Today I did some more research on the “Connecting the Unconnected” article related background information. This is followup to article I read in The Hindu on ICT enabling the under-served.
IMO, a certain intent to unduly promote Infosys was glaring. Infosys is an excellent co, but not famous for championing the cause of the underserved – thus the humour in the title Connecting the Unconnected made me sit up.
The troublesome parts in the article are
While India remains an active member of the UN’s IT-related programmes, it is somewhat glaring that in the ITU’s `Connect the World’ partnership of industries, governments and civil societies, India has not bothered to participate at government level.
Infosys was the lone Indian IT corporate player in this partnership while the M.S. Swaminathan Foundation and the Indian end of the Development Gateway foundation had the onus of ensuring that a reasonably upbeat message about India’s global intentions was conveyed.
It is true that Infosys – through Campus Connect program- is a partner in the ITU’s Connect the World program. But it is not the only one from corporate India as mentioned in the article.
Intel India through Friends of Special Olympics Bharat is another.
and Encore Software one of the makers of Simputer is another. Listed as:
ITU, Universal Postal Union, Bhutan Telecom, Bhutan Post, Government of India, Encore Software — Provision of e-services using post offices in Bhutan
Here it might be worthy enough to quote from the ITU web site about partners
Each Connect the World partner contributes according to their own circumstances and capacities. There is no cost to become a partner. Each partner is unique, and all partners have equal status.
That much about fact nitpicking.
Now let us see the corporate intent.
IMO, the Infosys Campus Connect program is an extended recruitment exercise of Infosys. The top 3 FAQ about Campus Connect listed in its website says it all:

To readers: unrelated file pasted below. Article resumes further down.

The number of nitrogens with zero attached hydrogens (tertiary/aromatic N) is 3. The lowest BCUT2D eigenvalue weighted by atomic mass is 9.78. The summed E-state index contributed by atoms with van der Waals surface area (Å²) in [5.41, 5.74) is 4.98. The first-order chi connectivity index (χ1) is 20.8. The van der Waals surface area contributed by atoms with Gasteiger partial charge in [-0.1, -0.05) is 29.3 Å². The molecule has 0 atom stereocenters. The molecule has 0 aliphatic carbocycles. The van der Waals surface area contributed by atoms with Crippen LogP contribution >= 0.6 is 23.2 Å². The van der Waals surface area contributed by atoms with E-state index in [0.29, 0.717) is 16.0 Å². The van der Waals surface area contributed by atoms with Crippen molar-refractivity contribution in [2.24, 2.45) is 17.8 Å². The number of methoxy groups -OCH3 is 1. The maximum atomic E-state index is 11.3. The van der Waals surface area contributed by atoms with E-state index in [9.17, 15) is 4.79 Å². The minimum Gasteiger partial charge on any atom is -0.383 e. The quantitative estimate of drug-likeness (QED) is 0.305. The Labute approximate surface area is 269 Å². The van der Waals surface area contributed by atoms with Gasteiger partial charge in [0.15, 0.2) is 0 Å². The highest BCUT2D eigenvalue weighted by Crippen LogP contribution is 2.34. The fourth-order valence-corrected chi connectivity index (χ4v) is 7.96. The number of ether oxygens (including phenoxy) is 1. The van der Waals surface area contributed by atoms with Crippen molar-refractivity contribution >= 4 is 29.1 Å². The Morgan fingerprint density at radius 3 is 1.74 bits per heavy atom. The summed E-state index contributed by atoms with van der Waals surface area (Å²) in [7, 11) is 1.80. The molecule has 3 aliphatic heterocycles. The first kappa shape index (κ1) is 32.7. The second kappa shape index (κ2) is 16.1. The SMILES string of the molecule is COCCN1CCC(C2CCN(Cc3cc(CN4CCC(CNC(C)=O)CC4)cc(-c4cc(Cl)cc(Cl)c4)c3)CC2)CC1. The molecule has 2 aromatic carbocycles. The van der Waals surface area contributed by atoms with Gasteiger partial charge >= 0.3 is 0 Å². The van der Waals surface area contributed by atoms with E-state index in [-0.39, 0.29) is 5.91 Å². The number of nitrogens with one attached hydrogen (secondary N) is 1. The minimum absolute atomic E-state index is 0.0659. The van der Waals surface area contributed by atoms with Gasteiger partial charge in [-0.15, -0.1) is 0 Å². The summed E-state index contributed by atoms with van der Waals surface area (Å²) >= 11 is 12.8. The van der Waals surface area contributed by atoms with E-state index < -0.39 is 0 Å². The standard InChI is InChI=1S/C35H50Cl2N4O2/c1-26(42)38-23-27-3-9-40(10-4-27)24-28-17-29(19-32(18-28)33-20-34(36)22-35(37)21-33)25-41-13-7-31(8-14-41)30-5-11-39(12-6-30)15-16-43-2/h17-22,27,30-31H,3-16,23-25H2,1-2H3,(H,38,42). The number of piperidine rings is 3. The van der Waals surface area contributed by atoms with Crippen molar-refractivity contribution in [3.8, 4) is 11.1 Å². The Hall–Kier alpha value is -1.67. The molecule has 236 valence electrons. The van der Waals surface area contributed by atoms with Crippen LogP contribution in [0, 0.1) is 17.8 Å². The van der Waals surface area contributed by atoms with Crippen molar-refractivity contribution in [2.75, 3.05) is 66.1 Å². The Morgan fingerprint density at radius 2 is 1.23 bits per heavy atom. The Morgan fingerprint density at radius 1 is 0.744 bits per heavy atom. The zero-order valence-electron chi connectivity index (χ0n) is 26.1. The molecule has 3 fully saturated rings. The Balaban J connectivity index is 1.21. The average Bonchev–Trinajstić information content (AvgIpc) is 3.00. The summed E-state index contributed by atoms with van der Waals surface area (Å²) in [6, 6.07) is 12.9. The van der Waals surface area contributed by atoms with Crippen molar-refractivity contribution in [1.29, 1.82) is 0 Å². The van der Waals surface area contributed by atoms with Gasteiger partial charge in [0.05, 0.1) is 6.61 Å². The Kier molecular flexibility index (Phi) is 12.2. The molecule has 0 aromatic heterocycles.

1. What is “Campus Connect”? What are the objectives?
Campus Connect is Infosys’ initiative to help increase India’s competitiveness in the knowledge economy. Campus Connect aims at evolving a model through which Infosys and engineering institutions can partner for competitiveness, enhance the pool of highly capable talent for growth requirements in Information Technology (IT) space. It is aimed at creating an effective means of backward integration into the supply chain by going into the college campuses from where the IT industry gets the people for its growth.
2. What is the goal of Campus Connect?
The goal of Campus Connect is to build a sustainable partnership with engineering education institutions for mutual benefit.
3. What are the criteria to join the program?
The exact criteria will change from time to time. A variety of parameters are involved. Some of them are – College has good standards, students have good standards, Infosys has been visiting the college in the past, college is open-minded, college is a trend setter.
Not very inclusive even in the narrow chosen domain of e-learning. And barely satisfies the eligibility criteria set by ITU:
To be eligible for inclusion under the Connect the World banner, projects must include an element of in-kind or direct financial support beyond what companies would consider standard business practice. For example, a project using wireless technology to expand rural connectivity would be considered eligible if the company involved provides equipment, training and support services free of charge to one or more communities to get a network up and running and demonstrate the benefits of the technology. Such an initiative may lead to short or longer-term commercial opportunities, but is not in itself commercial.
With that I rest my case that Infosys got a undeserving praise in the Connecting the Unconnected context.
Mind you this is not a news item. It is an article. And I expect much better insight and clarity of opinion from seasoned (and very esteemed) journalist like Mr Anand Parthasarathy who is covering the Indian IT scene more than a decade now.
This even made me send an email to the Readers Editor of The Hindu. In the course of today’s research I found out that articles and editorials are excluded from the Readers Editor purview.
I started off the research with WSIS blog i-Witness and hope the trackback will set things straight.
Update: The Hindu gets into a controversy of sorts on the issue of How the Indian companies represent themself in International Events. And how it is covered in the press back home. Interesting to note the reference to a blog post mentioned in the Readers Editor’s weekly column.